[Marxism] Robert Brenner versus Chris Harman

Jurriaan Bendien andromeda246 at hetnet.nl
Wed Dec 1 15:58:20 MST 2004

What's surprising in Brenner's thought is the lack of reference to the 
growth of world trade (formation of a world market), and imperialist 
ventures, in the development of capitalist industry - as referred to e.g. by 
Henri Pirenne and Ernest Mandel.

Industrial capitalism appears in Brenner's analysis as an almost purely 
endogenous, local European development, giving credence to David Landes's 
verities about the "superiority of European civilization", as if this 
civilization did not "borrow" (or steal) extensively from other regions.

Any serious study of the history of the Netherlands and Flanders, the true 
historical birthplace of the capitalist mode of production and the first 
joint-stock companies in the West, will  show that this interpretation 
really isn't very credible. The formation of the capitalist mode of 
production was inextricably bound up with international trade from the very 

This is how Marx briefly sketched the development in the famous Communist 
Manifesto, in my opinion quite accurately:

"From the serfs of the Middle Ages sprang the chartered burghers of the 
earliest towns. From these burgesses the first elements of the bourgeoisie 
were developed. The discovery of America, the rounding of the Cape, opened 
up fresh ground for the rising bourgeoisie. The East-Indian and Chinese 
markets, the colonisation of America, trade with the colonies, the increase 
in the means of exchange and in commodities generally, gave to commerce, to 
navigation, to industry, an impulse never before known, and thereby, to the 
revolutionary element in the tottering feudal society, a rapid development. 
(...) Modern industry has established the world market, for which the 
discovery of America paved the way. This market has given an immense 
development to commerce, to navigation, to communication by land. This 
development has, in turn, reacted on the extension of industry; and in 
proportion as industry, commerce, navigation, railways extended, in the same 
proportion the bourgeoisie developed, increased its capital, and pushed into 
the background every class handed down from the Middle Ages."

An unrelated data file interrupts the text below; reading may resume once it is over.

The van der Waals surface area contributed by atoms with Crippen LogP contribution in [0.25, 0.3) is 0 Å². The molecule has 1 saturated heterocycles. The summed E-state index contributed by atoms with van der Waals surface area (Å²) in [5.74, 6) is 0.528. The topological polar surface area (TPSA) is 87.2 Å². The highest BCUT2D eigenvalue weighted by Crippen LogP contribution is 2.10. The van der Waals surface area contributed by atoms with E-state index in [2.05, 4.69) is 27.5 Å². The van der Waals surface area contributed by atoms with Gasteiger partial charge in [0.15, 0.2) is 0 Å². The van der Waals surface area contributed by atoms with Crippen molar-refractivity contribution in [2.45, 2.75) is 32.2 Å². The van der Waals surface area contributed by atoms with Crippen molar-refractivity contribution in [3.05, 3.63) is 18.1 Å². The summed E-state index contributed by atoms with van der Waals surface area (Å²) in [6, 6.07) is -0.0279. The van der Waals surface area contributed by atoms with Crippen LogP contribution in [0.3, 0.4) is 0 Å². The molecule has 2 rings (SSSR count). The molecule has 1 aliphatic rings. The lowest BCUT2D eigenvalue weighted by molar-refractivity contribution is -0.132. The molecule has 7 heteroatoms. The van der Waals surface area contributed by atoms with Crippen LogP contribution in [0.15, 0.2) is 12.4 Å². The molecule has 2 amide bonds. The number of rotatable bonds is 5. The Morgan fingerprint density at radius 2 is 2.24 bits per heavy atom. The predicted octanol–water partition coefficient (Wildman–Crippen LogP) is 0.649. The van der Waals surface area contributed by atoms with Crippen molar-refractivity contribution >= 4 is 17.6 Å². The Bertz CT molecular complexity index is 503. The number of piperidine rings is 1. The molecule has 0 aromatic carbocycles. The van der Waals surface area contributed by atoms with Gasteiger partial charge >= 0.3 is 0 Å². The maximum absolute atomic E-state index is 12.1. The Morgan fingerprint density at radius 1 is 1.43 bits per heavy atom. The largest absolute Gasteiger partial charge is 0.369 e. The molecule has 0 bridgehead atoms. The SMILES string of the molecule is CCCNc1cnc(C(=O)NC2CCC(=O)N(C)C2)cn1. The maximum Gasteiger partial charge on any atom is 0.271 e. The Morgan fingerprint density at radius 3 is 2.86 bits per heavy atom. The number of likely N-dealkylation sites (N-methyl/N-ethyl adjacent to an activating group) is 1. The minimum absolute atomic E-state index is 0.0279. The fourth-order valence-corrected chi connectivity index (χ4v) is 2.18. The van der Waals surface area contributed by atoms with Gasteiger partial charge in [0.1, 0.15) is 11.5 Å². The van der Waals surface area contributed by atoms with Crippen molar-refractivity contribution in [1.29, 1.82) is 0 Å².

Marx adds that:

"The bourgeoisie has, through its exploitation of the world market, given a 
cosmopolitan character to production and consumption in every country. To 
the great chagrin of reactionaries, it has drawn from under the feet of 
industry the national ground on which it stood."

In other words, the origins of the capitalist mode of production were both 
endogenous and exogenous, involving international trade from the very 
beginning. Capitalism is cosmopolitan by its very nature, and in its very 
origins. That was the original insight which inspired Wallerstein's "world 
system" thesis (although the "world system" idea is nowadays 
indiscriminately applied in all sorts of contexts).

What is really missing from Brenner's analysis is a more detailed analysis 
of the nature of the privatisation processes which "primitive accumulation" 
implies - after all, both wage-labour in various forms, as well as capital 
(usury capital, bank capital, merchant capital) existed long before 
industrial capital made its appearance. There's more to it, than serfs being 
thrown off the land. As Ernest Mandel emphasized, the question is one of 
understanding the socio-economic and political conditions under which 
money-capital and commodity-capital could transform themselves into 
production capital.

There was no very developed industrial bourgeoisie in France at the time of 
the French revolution, but that obviously does not mean that there was no 
bourgeoisie at all. The urban bourgeoisie as a class in any case did not 
have its origins in industry, but in merchant trade.


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